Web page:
The United Nations Development Programme (UNDP) and the Department of Higher Education & Training (DHET) recently signed a Memorandum of Understanding (MoU) on a joint programme to enhance economic empowerment opportunities for South African youth and women through skills development interventions and strengthening the institutional and educator capacity of identified Technical and Vocational Education and Training (TVET) colleges. The MoU is signed together with a project document titled “Automotive Training and Re-Skilling in the Post-COVID-19 Economic Recovery for Vulnerable Youth and Women in South Africa”, which is a year-long project focused on capacitating TVET vocational training in the automotive industry, funded by the Government of Japan. The project seeks to improve the provision of automotive skills through a partnership with the Japan International Cooperation Agency (JICA), and to strengthen the capacity of the selected TVET colleges to align with the post-COVID-19 economy and labour market needs, including through flexible and digital learning mechanisms.
TVET institutions have and continue to play a crucial role in providing vocational training to women and youth, as well as supplying the demand for semi-skilled workers in various industries. The automotive sector employs workers across various skills levels and is central to re-industrialising the South African economy post-COVID-19. It for this reason that the project will support three TVET colleges namely Coastal KZN College (Kwazulu-Natal), Northlink College (Western Cape), and Tshwane South College (Gauteng).
Project activities include a rapid needs assessment that will uncover the key challenges and opportunities faced by the TVET colleges and students in the COVID-19 context, the strengthening of the institutional capacity of the beneficiary TVET colleges through the provision of upgraded equipment, capacity building of TVET youth and graduates for skills to gain employment, and the establishment of an engagement platform between TVET youth and job opportunities in the automotive sector.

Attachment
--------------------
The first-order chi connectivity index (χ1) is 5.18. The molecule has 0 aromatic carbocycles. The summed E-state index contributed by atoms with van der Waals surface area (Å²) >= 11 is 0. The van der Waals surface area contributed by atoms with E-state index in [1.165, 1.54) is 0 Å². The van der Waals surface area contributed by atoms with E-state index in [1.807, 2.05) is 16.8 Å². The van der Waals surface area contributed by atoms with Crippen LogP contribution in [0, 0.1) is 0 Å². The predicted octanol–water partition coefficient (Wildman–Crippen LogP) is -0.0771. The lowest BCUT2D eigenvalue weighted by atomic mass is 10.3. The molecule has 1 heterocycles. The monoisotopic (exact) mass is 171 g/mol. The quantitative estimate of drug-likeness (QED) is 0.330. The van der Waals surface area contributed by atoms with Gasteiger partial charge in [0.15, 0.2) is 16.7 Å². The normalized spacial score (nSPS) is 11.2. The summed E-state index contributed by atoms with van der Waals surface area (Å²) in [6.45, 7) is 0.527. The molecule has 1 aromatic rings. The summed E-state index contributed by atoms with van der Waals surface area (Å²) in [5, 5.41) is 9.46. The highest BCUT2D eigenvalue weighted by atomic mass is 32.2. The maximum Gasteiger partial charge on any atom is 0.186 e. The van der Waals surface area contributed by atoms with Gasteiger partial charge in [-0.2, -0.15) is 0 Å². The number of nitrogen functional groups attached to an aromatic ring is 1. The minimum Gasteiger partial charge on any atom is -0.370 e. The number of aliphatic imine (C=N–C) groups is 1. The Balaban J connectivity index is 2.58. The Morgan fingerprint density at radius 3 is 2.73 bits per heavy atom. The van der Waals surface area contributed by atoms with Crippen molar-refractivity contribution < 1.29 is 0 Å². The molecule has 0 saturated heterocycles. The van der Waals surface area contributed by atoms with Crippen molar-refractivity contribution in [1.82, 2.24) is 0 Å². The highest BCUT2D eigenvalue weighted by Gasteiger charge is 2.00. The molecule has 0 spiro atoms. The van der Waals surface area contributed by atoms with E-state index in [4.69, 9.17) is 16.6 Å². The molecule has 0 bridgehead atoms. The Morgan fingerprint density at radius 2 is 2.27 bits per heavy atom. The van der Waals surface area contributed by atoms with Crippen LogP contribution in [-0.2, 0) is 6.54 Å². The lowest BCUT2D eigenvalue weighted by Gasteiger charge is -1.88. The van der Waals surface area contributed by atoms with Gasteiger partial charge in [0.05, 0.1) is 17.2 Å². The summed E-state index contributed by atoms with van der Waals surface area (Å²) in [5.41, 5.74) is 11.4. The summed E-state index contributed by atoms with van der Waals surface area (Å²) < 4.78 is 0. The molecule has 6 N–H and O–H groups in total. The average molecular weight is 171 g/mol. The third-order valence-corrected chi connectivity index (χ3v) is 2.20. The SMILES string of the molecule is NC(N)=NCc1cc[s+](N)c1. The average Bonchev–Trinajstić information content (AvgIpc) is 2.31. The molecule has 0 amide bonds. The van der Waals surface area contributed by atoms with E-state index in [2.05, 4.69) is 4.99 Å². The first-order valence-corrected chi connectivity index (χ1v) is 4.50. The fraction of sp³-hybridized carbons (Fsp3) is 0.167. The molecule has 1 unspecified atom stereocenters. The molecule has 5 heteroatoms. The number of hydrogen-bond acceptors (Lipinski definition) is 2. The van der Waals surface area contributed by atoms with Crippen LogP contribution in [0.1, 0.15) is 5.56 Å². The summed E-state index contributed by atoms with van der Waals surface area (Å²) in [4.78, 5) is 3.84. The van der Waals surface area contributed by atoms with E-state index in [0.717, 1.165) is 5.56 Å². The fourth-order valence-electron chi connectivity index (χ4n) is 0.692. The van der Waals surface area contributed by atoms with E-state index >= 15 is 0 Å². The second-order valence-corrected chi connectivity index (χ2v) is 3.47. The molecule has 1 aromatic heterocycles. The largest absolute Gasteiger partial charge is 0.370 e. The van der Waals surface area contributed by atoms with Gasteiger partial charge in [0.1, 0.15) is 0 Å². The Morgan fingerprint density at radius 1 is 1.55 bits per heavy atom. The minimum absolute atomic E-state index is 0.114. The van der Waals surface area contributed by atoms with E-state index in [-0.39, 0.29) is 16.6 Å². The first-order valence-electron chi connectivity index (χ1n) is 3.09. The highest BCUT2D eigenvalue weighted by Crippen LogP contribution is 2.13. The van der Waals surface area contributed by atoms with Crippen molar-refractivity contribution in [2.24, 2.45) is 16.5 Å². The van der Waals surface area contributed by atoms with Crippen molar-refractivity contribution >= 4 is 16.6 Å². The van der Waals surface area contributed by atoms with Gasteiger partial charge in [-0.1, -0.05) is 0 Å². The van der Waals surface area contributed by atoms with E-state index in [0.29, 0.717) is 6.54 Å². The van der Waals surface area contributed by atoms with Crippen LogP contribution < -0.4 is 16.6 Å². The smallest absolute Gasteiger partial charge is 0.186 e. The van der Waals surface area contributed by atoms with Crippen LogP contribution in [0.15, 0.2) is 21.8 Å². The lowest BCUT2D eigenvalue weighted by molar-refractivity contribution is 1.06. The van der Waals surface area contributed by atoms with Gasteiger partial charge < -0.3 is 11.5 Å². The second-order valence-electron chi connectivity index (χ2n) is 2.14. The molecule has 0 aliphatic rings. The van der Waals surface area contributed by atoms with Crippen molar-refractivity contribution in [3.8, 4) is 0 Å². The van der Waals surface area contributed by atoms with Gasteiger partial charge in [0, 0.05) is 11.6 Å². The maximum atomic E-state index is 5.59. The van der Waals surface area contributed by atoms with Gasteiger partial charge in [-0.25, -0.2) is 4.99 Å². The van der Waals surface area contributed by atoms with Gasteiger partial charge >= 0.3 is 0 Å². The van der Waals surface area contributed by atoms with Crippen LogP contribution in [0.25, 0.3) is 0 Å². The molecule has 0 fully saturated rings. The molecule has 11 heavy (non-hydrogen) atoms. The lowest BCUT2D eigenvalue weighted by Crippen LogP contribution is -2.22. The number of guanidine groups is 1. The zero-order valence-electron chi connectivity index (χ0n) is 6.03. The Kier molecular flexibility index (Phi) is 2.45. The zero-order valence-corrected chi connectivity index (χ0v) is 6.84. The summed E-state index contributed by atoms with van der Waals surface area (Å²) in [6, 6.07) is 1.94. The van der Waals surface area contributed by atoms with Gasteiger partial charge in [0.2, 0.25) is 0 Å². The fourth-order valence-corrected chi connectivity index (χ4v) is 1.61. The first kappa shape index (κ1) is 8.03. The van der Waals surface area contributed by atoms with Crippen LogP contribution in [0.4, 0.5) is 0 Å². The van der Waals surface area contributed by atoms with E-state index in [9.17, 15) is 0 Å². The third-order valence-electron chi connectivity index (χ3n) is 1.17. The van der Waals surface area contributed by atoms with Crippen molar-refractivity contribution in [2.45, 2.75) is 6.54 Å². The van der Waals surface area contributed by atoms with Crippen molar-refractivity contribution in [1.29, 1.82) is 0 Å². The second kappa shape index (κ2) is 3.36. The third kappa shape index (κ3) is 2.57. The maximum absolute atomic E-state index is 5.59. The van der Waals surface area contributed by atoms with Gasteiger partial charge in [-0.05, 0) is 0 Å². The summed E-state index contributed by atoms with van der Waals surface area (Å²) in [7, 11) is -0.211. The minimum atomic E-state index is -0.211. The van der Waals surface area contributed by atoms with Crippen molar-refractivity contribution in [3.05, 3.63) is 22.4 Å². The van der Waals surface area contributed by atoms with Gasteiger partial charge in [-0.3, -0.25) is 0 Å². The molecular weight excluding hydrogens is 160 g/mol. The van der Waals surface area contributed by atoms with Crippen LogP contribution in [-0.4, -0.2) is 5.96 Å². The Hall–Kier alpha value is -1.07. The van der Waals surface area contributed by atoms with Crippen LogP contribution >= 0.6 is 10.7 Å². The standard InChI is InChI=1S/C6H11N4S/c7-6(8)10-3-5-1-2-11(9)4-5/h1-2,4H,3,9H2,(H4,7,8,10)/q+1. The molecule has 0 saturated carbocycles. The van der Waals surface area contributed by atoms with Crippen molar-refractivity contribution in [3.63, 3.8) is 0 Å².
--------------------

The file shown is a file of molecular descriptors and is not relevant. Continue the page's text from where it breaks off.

“We have always looked at training our students for employability and the skills that they acquire in our TVET colleges should help them easily get employment or be able to create employment themselves through the artisanal and technical skills we offer. We have since received compelling support from Japan through financial resources to ensure that the technical capacity of our TVET colleges is aligned with the industry requirements and private sector needs broadly,” said DHET Minister Dr Blade Nzimande.
COVID-19 has deepened development challenges that nations were already struggling to address. The youth unemployment rate in South Africa is at a concerning state (exacerbated by COVID-19), and the pandemic has also forced some learning institutions to suspend their offerings or pursue remote learning. Intensive responses are needed; that not only driven by government, but also the private sector and development partners, to accelerate development, transformation, and resilience.